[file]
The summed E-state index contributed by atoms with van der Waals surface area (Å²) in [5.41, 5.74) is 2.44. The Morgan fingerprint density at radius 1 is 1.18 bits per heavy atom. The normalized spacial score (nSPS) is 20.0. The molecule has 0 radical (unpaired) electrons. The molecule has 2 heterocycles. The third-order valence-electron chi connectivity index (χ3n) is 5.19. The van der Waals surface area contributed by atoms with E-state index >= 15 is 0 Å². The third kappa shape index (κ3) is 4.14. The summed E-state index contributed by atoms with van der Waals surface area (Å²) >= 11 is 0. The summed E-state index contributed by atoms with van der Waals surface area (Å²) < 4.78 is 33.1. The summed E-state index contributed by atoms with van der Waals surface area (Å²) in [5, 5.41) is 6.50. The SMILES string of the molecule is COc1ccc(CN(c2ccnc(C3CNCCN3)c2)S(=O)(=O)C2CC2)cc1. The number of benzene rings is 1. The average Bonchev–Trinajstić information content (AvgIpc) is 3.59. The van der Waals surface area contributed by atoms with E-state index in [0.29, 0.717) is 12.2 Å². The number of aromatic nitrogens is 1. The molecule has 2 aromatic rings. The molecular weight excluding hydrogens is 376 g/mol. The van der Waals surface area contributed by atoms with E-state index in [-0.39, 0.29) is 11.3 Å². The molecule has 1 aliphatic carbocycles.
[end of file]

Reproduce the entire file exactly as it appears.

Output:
The summed E-state index contributed by atoms with van der Waals surface area (Å²) in [5.41, 5.74) is 2.44. The Morgan fingerprint density at radius 1 is 1.18 bits per heavy atom. The normalized spacial score (nSPS) is 20.0. The molecule has 0 radical (unpaired) electrons. The molecule has 2 heterocycles. The third-order valence-electron chi connectivity index (χ3n) is 5.19. The van der Waals surface area contributed by atoms with E-state index >= 15 is 0 Å². The third kappa shape index (κ3) is 4.14. The summed E-state index contributed by atoms with van der Waals surface area (Å²) >= 11 is 0. The summed E-state index contributed by atoms with van der Waals surface area (Å²) < 4.78 is 33.1. The summed E-state index contributed by atoms with van der Waals surface area (Å²) in [5, 5.41) is 6.50. The SMILES string of the molecule is COc1ccc(CN(c2ccnc(C3CNCCN3)c2)S(=O)(=O)C2CC2)cc1. The number of benzene rings is 1. The average Bonchev–Trinajstić information content (AvgIpc) is 3.59. The van der Waals surface area contributed by atoms with E-state index in [0.29, 0.717) is 12.2 Å². The number of aromatic nitrogens is 1. The molecule has 2 aromatic rings. The molecular weight excluding hydrogens is 376 g/mol. The van der Waals surface area contributed by atoms with E-state index in [-0.39, 0.29) is 11.3 Å². The molecule has 1 aliphatic carbocycles.